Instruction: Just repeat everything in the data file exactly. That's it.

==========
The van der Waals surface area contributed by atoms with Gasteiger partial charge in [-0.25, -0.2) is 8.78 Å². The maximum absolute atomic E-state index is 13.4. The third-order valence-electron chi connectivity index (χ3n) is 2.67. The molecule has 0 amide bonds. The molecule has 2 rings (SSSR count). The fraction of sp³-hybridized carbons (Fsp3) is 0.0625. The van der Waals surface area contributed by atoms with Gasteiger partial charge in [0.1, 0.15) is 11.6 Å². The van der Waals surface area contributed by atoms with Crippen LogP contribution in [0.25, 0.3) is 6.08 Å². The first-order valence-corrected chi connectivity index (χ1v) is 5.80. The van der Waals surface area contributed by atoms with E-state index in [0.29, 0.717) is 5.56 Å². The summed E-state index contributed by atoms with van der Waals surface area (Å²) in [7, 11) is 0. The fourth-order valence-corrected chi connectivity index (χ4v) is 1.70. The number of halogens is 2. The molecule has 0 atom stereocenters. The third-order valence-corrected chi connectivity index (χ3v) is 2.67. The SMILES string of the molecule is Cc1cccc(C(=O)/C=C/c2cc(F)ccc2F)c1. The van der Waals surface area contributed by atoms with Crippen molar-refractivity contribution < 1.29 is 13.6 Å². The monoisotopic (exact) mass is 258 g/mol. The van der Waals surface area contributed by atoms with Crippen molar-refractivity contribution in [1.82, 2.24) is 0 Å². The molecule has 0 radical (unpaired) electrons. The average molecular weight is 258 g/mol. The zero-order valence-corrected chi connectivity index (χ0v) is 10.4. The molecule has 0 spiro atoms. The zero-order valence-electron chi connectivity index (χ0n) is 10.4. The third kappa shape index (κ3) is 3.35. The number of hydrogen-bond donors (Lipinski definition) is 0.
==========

The van der Waals surface area contributed by atoms with Gasteiger partial charge in [-0.25, -0.2) is 8.78 Å². The maximum absolute atomic E-state index is 13.4. The third-order valence-electron chi connectivity index (χ3n) is 2.67. The molecule has 0 amide bonds. The molecule has 2 rings (SSSR count). The fraction of sp³-hybridized carbons (Fsp3) is 0.0625. The van der Waals surface area contributed by atoms with Gasteiger partial charge in [0.1, 0.15) is 11.6 Å². The van der Waals surface area contributed by atoms with Crippen LogP contribution in [0.25, 0.3) is 6.08 Å². The first-order valence-corrected chi connectivity index (χ1v) is 5.80. The van der Waals surface area contributed by atoms with E-state index in [0.29, 0.717) is 5.56 Å². The summed E-state index contributed by atoms with van der Waals surface area (Å²) in [7, 11) is 0. The fourth-order valence-corrected chi connectivity index (χ4v) is 1.70. The number of halogens is 2. The molecule has 0 atom stereocenters. The third-order valence-corrected chi connectivity index (χ3v) is 2.67. The SMILES string of the molecule is Cc1cccc(C(=O)/C=C/c2cc(F)ccc2F)c1. The van der Waals surface area contributed by atoms with Crippen molar-refractivity contribution < 1.29 is 13.6 Å². The monoisotopic (exact) mass is 258 g/mol. The van der Waals surface area contributed by atoms with Crippen molar-refractivity contribution in [1.82, 2.24) is 0 Å². The molecule has 0 radical (unpaired) electrons. The average molecular weight is 258 g/mol. The zero-order valence-corrected chi connectivity index (χ0v) is 10.4. The molecule has 0 spiro atoms. The zero-order valence-electron chi connectivity index (χ0n) is 10.4. The third kappa shape index (κ3) is 3.35. The number of hydrogen-bond donors (Lipinski definition) is 0.